Configuring RAID


We are now ready to begin our first Linux software RAID configuration.  The following steps will walk you through creating a RAID 5 array created from 2 physical disks.  Let’s get to it!


First we need to check whether there is any free disks are awailable in the server, it can be checked by ‘fdisk -l’ in the shell.


 [root@Linux01 ~]# fdisk -l

Disk /dev/sda: 10.7 GB, 10737418240 bytes

255 heads, 63 sectors/track, 1305 cylinders

Units = cylinders of 16065 * 512 = 8225280 bytes

Device Boot Start End Blocks Id System

/dev/sda1 * 1 13 104391 83 Linux

/dev/sda2 14 1305 10377990 8e Linux LVM

 Disk /dev/sdb: 4294 MB, 4294967296 bytes

255 heads, 63 sectors/track, 522 cylinders

Units = cylinders of 16065 * 512 = 8225280 bytes

 Device Boot Start End Blocks Id System

 Disk /dev/sdc: 4294 MB, 4294967296 bytes

255 heads, 63 sectors/track, 522 cylinders

Units = cylinders of 16065 * 512 = 8225280 bytes

Device Boot Start End Blocks Id System

[root@Linux01 ~]#


Create a primary partition of type fb on each of the devices that will be used in the RAID array.  In the example below, we will create a primary partition on /dev/sdb.  This step should be repeated for each device in the array (i.e. /dev/sdc)

[root@Linux01 ~]# fdisk /dev/sdb

Command (m for help): n

Command action

e extended

p primary partition (1-4)


Partition number (1-4): 1

First cylinder (1-522, default 1):

Using default value 1

Last cylinder or +size or +sizeM or +sizeK (1-522, default 522):

Using default value 522

Command (m for help): t

Selected partition 1

Hex code (type L to list codes): fb

Changed system type of partition 1 to fb (Unknown)


Command (m for help): w

The partition table has been altered!


Calling ioctl() to re-read partition table.

Syncing disks.

[root@Linux01 ~]#


Repeat Step #2 for the remaining devices (i.e. /dev/sdc and /dev/sdd) in the array until each device has been configured with a partition of type fb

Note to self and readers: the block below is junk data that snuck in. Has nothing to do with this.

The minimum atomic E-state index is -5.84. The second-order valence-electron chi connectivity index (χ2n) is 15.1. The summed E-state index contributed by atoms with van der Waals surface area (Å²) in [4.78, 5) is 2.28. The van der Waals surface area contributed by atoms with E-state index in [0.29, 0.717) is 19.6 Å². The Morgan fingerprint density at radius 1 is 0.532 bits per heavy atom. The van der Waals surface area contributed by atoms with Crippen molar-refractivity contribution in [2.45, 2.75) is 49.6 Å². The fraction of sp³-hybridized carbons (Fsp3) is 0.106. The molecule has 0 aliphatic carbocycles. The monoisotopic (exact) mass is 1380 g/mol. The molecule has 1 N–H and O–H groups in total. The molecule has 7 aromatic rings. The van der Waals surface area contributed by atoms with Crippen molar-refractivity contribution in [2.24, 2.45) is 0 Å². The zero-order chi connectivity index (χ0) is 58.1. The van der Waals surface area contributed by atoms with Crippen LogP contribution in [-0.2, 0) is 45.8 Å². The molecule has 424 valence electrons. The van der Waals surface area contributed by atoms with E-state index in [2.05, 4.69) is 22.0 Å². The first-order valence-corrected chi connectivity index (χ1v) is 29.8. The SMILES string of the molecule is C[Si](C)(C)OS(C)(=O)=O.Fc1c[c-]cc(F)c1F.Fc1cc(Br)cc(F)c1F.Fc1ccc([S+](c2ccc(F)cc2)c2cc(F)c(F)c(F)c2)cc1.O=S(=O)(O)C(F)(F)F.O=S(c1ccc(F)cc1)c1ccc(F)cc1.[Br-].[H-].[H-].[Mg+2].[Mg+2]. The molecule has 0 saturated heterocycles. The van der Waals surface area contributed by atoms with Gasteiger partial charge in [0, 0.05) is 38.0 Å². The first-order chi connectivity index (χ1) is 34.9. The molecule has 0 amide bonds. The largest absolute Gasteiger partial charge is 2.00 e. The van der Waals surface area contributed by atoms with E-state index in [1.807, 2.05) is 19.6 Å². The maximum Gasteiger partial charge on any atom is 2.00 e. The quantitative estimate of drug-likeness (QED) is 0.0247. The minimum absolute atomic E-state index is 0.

Use the RAID admin utility to create an array from the available partitions created from Step #2

[root@Linux01 ~]# mdadm –create /dev/md0 –level=5 –raid-devices=3 /dev/sdb1 /dev/sdc1

mdadm: array /dev/md0 started.

[root@Linux01 ~]#


Monitor the creation of the array

 [root@Linux01 ~]# cat /proc/mdstat

Personalities : [raid6] [raid5] [raid4]

md0 : active raid5 sdd1[3] sdc1[1] sdb1[0]

8385664 blocks level 5, 64k chunk, algorithm 2 [3/2] [UU_]


unused devices:

[root@Linux01 ~]#


Add the new array to the /etc/mdadm.conf so that it will be automatically activated upon reboot.  The start-up scripts will reference the mdadm.conf file upon boot and start any arrays listed within this file.  If the array is not listed in the /etc/mdadm.conf file, you will have to start the array manually.


===>……………..] recovery = 15.7% (660556/4192832) finish=0.8min speed=73395K/sec

The following was added to the /etc/mdadm.conf file to satisfy our configuration for the RAID5 array with the 2 devices (sdb1, sdc1):

ARRAY /dev/md0 level=raid5 num-devices=2 devices=/dev/sdb1,/dev/sdc1


Overlay the new RAID device with a file-system

[root@Linux01 ~]# mke2fs -j /dev/md0

mke2fs 1.39 (29-May-2006)

Filesystem label=

OS type: Linux

Block size=4096 (log=2)

Fragment size=4096 (log=2)

1048576 inodes, 2096416 blocks

104820 blocks (5.00%) reserved for the super user

First data block=0

Maximum filesystem blocks=2147483648

64 block groups

32768 blocks per group, 32768 fragments per group

16384 inodes per group

Superblock backups stored on blocks:

32768, 98304, 163840, 229376, 294912, 819200, 884736, 1605632


Writing inode tables: done

Creating journal (32768 blocks): done

Writing superblocks and filesystem accounting information: done

This filesystem will be automatically checked every 39 mounts or

180 days, whichever comes first. Use tune2fs -c or -i to override.

[root@Linux01 ~]#


Mount the file-system and verify its functionality

root@Linux01 ~]# mkdir /RAID5

[root@Linux01 ~]# mount /dev/md0 /RAID5/

[root@Linux01 ~]# ls -al /RAID5/

total 28

drwxr-xr-x 3 root root 4096 Jun 11 09:33 .

drwxr-xr-x 29 root root 4096 Jun 11 09:35 ..

drwx—— 2 root root 16384 Jun 11 09:33 lost+found

[root@Linux01 ~]#


Update the /etc/fstab file to auto mount the RAID device upon subsequent system reboots

The following was added to our /etc/fstab to support the RAID5 array we configured in this example:

/dev/md0 /RAID5 ext3 defaults 0 0

Thats it.. You have done it.. :)




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